Crabgrass: An Annual Concern
It may be tempting to ignore crabgrass, especially since it has “grass” in its name, but crabgrass is among the most troublesome lawn weeds. It can invade poor turf and, if allowed to develop through its complete lifecycle, a single plant is capable of producing thousands of seeds before dying off in the fall. Crabgrass management can be intensive, but it is an important practice in maintaining a healthy lawn.
Crabgrass plant | Photo Jake Louwsma
Crabgrass is an annual weed, which means it germinates from seed, matures, flowers and produces seed in one season before it dies off during frosty fall weather. In contrast, most lawns in northern climates are cool season perennial grasses, meaning they go dormant over the winter but continue to grow year after year. Turf grasses that become stressed or thin can provide the foothold that crabgrass needs to establish. It is common to see crabgrass invade along curb, driveway, or sidewalk edges where damage from the adjacent surfaces occurs, but crabgrass can become problematic in any lawn area where desirable grasses are less competitive. Crabgrass seeds can even lie dormant in soil for a number of years, sprouting new plants when germinating conditions become favorable.
Crabgrass exploiting and invading an area of stressed grass | Photo Jake Louwsma
In addition to its ability to exploit openings in the lawn, crabgrass is a durable plant that is able to survive repeated mowings and isn’t bothered by being stepped on. It can thrive during the high heat of summer when turf grasses sometimes go dormant. In fact, you will often see crabgrass growing in sidewalk cracks under the harshest conditions – heavy foot traffic, low water, minimal nutrients, and extreme heat. These characteristics make crabgrass an aggressive weed that will spread quickly if given the chance to complete its life cycle and produce seeds.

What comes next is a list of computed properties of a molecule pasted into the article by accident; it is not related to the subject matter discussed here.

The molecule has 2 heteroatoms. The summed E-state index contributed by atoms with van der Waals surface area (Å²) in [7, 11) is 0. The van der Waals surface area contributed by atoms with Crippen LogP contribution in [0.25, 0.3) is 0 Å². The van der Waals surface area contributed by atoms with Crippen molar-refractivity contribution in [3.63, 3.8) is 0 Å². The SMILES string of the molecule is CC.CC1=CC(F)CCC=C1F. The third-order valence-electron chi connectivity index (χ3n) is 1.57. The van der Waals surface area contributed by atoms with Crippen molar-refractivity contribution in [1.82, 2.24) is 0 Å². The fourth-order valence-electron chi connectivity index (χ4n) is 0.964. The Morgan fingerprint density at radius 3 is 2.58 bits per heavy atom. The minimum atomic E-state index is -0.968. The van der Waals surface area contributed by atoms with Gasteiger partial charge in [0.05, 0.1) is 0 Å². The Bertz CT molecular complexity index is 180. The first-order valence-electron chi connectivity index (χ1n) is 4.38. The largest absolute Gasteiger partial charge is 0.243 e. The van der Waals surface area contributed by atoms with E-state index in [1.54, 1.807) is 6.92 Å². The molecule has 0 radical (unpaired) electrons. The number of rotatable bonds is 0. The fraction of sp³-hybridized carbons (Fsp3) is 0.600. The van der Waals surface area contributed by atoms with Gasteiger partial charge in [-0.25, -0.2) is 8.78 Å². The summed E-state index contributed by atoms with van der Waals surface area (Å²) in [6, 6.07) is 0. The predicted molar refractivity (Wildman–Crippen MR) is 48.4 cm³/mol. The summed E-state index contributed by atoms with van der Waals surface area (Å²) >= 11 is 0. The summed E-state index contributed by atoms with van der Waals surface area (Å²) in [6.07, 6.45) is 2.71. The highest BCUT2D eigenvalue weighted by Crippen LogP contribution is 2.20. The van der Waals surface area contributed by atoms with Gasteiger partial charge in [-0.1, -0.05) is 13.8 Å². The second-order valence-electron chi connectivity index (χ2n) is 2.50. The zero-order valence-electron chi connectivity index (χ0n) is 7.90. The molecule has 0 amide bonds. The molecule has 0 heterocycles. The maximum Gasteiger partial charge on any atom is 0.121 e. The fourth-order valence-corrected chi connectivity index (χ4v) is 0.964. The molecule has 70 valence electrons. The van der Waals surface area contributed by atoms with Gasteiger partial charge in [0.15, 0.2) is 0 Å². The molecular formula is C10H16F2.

Many lawn care practices and products have been developed to manage crabgrass. In most cases prevention is sufficient to keep crabgrass and other weeds in check. Healthy, dense lawns can outcompete opportunistic weed establishment, so proper mowing, fertilization, adequate water and aeration are critical. Mowing should be done at frequent intervals and the blade height should be adjusted to the highest setting recommended for the dominant type of turf grass in the lawn. Fertilizers should be applied judiciously to increase lawn vigor. Irrigating in long intervals and only as needed encourages deep rooting and healthy, dense turf grasses. Aeration reduces compaction and encourages the exchange of air, water and nutrients into the soil root zone. Finally, seeding over bare spots in a lawn will prevent weeds from establishing a localized presence.
Sometimes even the most carefully managed lawns suffer from drought, pest damage, poor soils or other growth limiting factors. When mowing, watering, and fertilizing aren’t enough or other problems come into play, herbicides are another method to either prevent or contain a crabgrass population. There are several herbicides on the market that control crabgrass and they are generally split into two groups: pre-emergence and post-emergence products. As the name suggests, pre-emergence herbicides work by preventing weeds from emerging. Application timing is important to ensure the product’s ingredients are available during the spring window of time (once the soil is warm enough) when overwintering crabgrass seeds actively germinate. However, crabgrass seeds can continue to germinate throughout the summer, so pre-emergents are not necessarily a cure-all to heavy crabgrass pressure. In that case, selective post-emergence herbicides (those that target specific pest plants with minimal damage to turf grasses) can kill crabgrass plants that have matured past germination. All pesticides should be used according to their labeling.
As with many weeds, crabgrass can be a chronic problem that lawn owners encounter year after year. With patience and perseverance, crabgrass can be beat.
Dustin Wolff | Account Manager
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